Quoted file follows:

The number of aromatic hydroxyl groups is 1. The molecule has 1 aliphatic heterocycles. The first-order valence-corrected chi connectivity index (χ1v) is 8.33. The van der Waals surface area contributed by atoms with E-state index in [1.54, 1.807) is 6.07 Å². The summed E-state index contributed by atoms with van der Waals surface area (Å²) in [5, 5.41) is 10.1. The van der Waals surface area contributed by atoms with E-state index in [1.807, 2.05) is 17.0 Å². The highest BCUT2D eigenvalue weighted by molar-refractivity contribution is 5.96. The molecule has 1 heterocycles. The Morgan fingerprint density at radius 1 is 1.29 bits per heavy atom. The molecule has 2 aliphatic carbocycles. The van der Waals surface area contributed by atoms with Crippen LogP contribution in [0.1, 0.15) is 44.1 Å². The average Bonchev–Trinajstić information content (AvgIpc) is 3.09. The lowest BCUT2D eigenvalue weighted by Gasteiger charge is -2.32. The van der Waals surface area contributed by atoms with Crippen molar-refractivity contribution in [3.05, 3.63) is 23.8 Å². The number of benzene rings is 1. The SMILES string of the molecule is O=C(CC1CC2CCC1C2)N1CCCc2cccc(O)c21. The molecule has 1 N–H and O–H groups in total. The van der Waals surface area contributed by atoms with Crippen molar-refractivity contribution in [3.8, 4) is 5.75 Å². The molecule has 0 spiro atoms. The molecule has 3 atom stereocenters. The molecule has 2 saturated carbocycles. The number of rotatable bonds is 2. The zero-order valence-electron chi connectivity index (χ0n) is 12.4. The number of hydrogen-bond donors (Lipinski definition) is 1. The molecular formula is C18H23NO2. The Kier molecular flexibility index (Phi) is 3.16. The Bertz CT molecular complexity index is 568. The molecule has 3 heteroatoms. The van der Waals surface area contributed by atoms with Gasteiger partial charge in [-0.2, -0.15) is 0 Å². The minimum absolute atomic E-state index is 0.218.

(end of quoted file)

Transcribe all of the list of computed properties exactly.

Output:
The number of aromatic hydroxyl groups is 1. The molecule has 1 aliphatic heterocycles. The first-order valence-corrected chi connectivity index (χ1v) is 8.33. The van der Waals surface area contributed by atoms with E-state index in [1.54, 1.807) is 6.07 Å². The summed E-state index contributed by atoms with van der Waals surface area (Å²) in [5, 5.41) is 10.1. The van der Waals surface area contributed by atoms with E-state index in [1.807, 2.05) is 17.0 Å². The highest BCUT2D eigenvalue weighted by molar-refractivity contribution is 5.96. The molecule has 1 heterocycles. The Morgan fingerprint density at radius 1 is 1.29 bits per heavy atom. The molecule has 2 aliphatic carbocycles. The van der Waals surface area contributed by atoms with Crippen LogP contribution in [0.1, 0.15) is 44.1 Å². The average Bonchev–Trinajstić information content (AvgIpc) is 3.09. The lowest BCUT2D eigenvalue weighted by Gasteiger charge is -2.32. The van der Waals surface area contributed by atoms with Crippen molar-refractivity contribution in [3.05, 3.63) is 23.8 Å². The number of benzene rings is 1. The SMILES string of the molecule is O=C(CC1CC2CCC1C2)N1CCCc2cccc(O)c21. The molecule has 1 N–H and O–H groups in total. The van der Waals surface area contributed by atoms with Crippen molar-refractivity contribution in [3.8, 4) is 5.75 Å². The molecule has 0 spiro atoms. The molecule has 3 atom stereocenters. The molecule has 2 saturated carbocycles. The number of rotatable bonds is 2. The zero-order valence-electron chi connectivity index (χ0n) is 12.4. The number of hydrogen-bond donors (Lipinski definition) is 1. The molecular formula is C18H23NO2. The Kier molecular flexibility index (Phi) is 3.16. The Bertz CT molecular complexity index is 568. The molecule has 3 heteroatoms. The van der Waals surface area contributed by atoms with Gasteiger partial charge in [-0.2, -0.15) is 0 Å². The minimum absolute atomic E-state index is 0.218.